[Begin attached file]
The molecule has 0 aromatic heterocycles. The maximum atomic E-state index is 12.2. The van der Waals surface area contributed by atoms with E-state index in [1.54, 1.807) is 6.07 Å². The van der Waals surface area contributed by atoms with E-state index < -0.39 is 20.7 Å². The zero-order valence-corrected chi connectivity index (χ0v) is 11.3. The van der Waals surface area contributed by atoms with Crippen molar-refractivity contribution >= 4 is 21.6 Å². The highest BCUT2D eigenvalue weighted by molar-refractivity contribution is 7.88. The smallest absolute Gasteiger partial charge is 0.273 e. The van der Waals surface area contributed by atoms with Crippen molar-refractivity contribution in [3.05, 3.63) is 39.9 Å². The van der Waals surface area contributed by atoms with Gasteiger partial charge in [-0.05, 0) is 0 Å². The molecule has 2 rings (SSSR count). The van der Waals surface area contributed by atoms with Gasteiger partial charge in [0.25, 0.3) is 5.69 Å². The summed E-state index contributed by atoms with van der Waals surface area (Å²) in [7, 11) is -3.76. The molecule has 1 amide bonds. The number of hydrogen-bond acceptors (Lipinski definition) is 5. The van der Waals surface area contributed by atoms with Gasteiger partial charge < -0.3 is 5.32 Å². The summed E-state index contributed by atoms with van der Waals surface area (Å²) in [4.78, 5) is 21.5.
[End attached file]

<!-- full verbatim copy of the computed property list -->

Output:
The molecule has 0 aromatic heterocycles. The maximum atomic E-state index is 12.2. The van der Waals surface area contributed by atoms with E-state index in [1.54, 1.807) is 6.07 Å². The van der Waals surface area contributed by atoms with E-state index < -0.39 is 20.7 Å². The zero-order valence-corrected chi connectivity index (χ0v) is 11.3. The van der Waals surface area contributed by atoms with Crippen molar-refractivity contribution >= 4 is 21.6 Å². The highest BCUT2D eigenvalue weighted by molar-refractivity contribution is 7.88. The smallest absolute Gasteiger partial charge is 0.273 e. The van der Waals surface area contributed by atoms with Crippen molar-refractivity contribution in [3.05, 3.63) is 39.9 Å². The van der Waals surface area contributed by atoms with Gasteiger partial charge in [-0.05, 0) is 0 Å². The molecule has 2 rings (SSSR count). The van der Waals surface area contributed by atoms with Gasteiger partial charge in [0.25, 0.3) is 5.69 Å². The summed E-state index contributed by atoms with van der Waals surface area (Å²) in [7, 11) is -3.76. The molecule has 1 amide bonds. The number of hydrogen-bond acceptors (Lipinski definition) is 5. The van der Waals surface area contributed by atoms with Gasteiger partial charge < -0.3 is 5.32 Å². The summed E-state index contributed by atoms with van der Waals surface area (Å²) in [4.78, 5) is 21.5.